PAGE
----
Monday, 18 December 2017 09:22

Fallout 4 VR Review

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Bethesda’s recently released Fallout 4 VR is a title that has not only been feverishly anticipated by virtual reality enthusiasts, but also a source of controversy since its announcement.

Unpopular decisions such as only (officially) supporting the HTC Vive or not including any of the original’s DLC haven’t been enough to sway those who believe that Fallout 4 VR will, in a sense, legitimize VR as a gaming platform. Nothing exists in a vacuum, and this being VR’s biggest title in both scale and name recognition, its success or failure has unprecedented potential to influence the industry. As someone who wants the VR industry to succeed, as well as a fan of quality gaming experiences in general, I’m happy to report that Fallout 4 VR is, in many respects, the best way you can experience the post-apocalyptic RPG.

From a critical perspective, this title was rare for me in that the more I played of it, the more impressed I was. Due to a bug that was quickly patched by the developers, the image in the HMD was initially a blurry, low-resolution mess with distant objects being nearly unidentifiable. And while some amount of blur on distant objects still exists, the image quality overall is surprisingly clear. Considering Fallout 4’s size is many times that of the average VR release, it’s impressive how little compromise in the visual department there is.. Another early impression was that the title was awkward and overly complicated to control, a problem which mostly goes away after the few hours it takes to get accustomed to things. I say "mostly" because while exploring, looting and causing chaos across Boston’s 23rd century wasteland soon became second nature to me, there were still times where I’d activate the main menu when I meant to trigger V.A.T.S, or I accidentally dropped a molotov cocktail on myself because I forgot how to unequip my pistol.

Unfortunately, this is just the unavoidable problem that arises when mapping a mouse and keyboard title to the comparatively limited Vive wands. The controllers’ trackpads are fine when used for movement or when a large part of their surface area is used for a single button press —  the shortcomings of the trackpad rear their ugly head, however, in the navigation of menus (a major part of the Fallout 4 experience). It seems like whether it’s choosing a perk, selecting an inventory item, or lockpicking a door, the trackpad always seems either too sensitive or not sensitive enough. Bethesda can’t be blamed for the design flaws of the Vive controller, but it’s a problem worth highlighting regardless.

...a “flat” game converted to virtual reality rather than an experience built from the ground up...

The way the trackpad is often poorly suited to the gameplay is indicative of the most significant problem Fallout 4 VR has: it is a “flat” game converted to virtual reality rather than an experience built from the ground up with the platform’s strengths and weaknesses in mind. Actions such as reloading being relegated to a button press is one such example. The satisfaction of grabbing a magazine from your hip and sliding it into place, as seen in many VR shooters, is replaced with merely watching the animations happen as if a ghost were performing them. These irritants range from not being able to flick a double-barreled shotgun closed, to the lack of interaction with, say, stimpacks for example which in most VR titles would require you to actually jam them into your body. It was always unlikely that Bethesda would redesign every aspect of Fallout 4 for the new platform, but it’s still a little disappointing that more wasn’t done here, serving as a reminder that this isn’t a pure VR title.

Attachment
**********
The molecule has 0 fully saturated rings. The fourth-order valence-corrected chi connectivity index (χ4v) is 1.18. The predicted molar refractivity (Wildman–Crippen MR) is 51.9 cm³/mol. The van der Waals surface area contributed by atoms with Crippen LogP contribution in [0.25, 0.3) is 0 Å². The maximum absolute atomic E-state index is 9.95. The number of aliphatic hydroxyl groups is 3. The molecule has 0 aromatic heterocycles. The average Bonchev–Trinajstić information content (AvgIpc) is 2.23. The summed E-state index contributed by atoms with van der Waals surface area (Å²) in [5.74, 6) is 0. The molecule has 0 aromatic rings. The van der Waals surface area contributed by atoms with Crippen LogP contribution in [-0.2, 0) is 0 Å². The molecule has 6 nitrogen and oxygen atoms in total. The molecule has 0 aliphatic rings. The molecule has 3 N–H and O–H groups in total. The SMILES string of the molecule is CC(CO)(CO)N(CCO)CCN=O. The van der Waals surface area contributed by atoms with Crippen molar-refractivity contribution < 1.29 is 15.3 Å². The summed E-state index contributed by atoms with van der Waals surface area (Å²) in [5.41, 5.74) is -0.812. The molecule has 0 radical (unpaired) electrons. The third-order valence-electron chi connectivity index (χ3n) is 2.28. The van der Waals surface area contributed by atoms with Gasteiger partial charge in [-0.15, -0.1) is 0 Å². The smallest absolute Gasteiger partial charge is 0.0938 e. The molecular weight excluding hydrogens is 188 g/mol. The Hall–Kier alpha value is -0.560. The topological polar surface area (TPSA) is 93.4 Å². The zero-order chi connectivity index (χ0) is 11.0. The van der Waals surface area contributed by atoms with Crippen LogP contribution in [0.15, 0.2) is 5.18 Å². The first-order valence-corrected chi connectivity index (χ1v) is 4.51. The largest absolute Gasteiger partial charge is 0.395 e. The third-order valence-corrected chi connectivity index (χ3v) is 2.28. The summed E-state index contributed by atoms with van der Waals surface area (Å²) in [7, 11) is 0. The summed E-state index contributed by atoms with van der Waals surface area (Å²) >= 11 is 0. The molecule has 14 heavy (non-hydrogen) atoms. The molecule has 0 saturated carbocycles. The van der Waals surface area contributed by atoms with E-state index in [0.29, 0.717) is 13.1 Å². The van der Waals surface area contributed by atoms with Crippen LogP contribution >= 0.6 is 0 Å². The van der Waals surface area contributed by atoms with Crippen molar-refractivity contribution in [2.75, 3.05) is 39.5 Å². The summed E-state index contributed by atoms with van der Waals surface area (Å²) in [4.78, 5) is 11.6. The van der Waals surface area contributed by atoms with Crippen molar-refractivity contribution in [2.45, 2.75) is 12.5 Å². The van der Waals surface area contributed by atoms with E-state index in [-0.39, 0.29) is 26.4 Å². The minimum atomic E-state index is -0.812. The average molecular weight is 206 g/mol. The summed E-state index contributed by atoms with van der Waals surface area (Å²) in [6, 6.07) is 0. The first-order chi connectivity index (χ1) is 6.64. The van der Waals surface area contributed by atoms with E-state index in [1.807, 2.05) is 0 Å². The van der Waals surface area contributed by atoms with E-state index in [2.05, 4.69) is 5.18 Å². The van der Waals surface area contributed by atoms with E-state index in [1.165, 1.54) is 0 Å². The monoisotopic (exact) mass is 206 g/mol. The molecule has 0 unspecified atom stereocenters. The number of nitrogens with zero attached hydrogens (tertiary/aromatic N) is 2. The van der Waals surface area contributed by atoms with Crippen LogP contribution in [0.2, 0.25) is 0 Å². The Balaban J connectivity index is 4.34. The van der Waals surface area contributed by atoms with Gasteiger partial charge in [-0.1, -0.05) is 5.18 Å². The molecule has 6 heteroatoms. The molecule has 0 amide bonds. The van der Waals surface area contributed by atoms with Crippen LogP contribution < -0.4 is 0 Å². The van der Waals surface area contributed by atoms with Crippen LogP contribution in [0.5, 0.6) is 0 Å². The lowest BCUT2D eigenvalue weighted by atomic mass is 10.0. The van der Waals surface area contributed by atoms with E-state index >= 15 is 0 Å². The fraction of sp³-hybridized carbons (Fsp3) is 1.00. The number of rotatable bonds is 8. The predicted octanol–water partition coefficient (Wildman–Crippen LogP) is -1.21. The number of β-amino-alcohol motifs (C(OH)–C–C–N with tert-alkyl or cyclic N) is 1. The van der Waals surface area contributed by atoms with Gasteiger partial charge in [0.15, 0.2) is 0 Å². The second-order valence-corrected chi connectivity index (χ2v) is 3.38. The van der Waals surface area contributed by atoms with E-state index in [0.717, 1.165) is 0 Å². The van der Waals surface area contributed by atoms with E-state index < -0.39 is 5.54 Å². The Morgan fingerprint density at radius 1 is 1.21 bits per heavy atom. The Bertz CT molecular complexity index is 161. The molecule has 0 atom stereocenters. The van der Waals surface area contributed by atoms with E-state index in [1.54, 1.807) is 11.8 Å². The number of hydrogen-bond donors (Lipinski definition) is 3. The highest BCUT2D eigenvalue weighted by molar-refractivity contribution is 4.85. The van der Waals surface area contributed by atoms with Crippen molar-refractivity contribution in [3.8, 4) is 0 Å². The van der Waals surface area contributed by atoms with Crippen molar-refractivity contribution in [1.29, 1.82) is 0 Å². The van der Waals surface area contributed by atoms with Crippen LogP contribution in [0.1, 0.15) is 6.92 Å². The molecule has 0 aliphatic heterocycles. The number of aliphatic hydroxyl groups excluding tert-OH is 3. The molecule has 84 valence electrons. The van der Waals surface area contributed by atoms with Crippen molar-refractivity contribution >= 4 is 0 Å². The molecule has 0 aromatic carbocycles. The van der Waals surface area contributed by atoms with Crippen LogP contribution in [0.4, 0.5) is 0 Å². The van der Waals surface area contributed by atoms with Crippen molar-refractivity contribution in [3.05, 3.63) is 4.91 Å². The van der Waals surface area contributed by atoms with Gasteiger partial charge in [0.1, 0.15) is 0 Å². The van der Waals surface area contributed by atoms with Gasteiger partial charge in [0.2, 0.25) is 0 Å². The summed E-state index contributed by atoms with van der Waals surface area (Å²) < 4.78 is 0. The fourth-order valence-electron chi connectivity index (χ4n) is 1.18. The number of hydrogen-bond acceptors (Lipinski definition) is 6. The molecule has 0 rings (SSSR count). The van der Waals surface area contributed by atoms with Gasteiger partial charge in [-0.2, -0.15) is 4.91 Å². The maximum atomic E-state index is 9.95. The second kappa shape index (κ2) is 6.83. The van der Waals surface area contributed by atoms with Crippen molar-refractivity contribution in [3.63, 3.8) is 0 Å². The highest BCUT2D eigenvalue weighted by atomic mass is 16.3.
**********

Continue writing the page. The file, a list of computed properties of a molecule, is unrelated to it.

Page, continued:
So considering its flaws, why do I claim that this the best iteration of Bethesda’s open world shooter? In this title especially, where much of its appeal lies in its fully realized setting packed with world-building details, what VR adds in the way of immersion is invaluable. Buildings and structures that I’ve explored a half dozen times before in the base game come alive here and make me pay attention to details I’d otherwise overlook.  Approaching the Corvega factory and truly comprehending it’s scale for the first time is awe-inspiring, made all the more so by the fact that it exists in a seamless open world that you feel a part of. Similarly, radroaches which usually evoke nothing more than mild annoyance, actually instill a sense of panic this time around as they creep toward you. The best compliment I can give Fallout 4 VR is that it caused me to take my time and leave no stone unturned, something I hadn’t done to such a degree since my first playthrough of Fallout 3.


The Verdict: Excellent

Bethesda has not translated Fallout 4 perfectly to VR: controls are often not as responsive as you’d hope, and evidence of “flat gaming” roots abounds. But Fallout 4 VR brought the entirety of the massive, content-rich adventure, packed with potentially hundreds of hours of gameplay, to VR, and it did so with little in the way of graphical compromise. No other virtual reality title is as technically advanced, and almost none offer the value for money found here, either. Bethesda has set the standard for future AAA VR; for that reason alone, they deserve commendations.

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Caleb Bailey

Caleb is a game reviewer who is way more of a nostalgic curmudgeon than any 25 year old has any right to be. He enjoys shooters, open world games and is a huge believer in virtual reality's potential. His guilty pleasure movie of choice is The Neverending Story which he still shamefully watches because it was his childhood favorite. He hopes to one day ride Falkor the Luckdragon in VR because that is what he means when he says virtual reality has potential.


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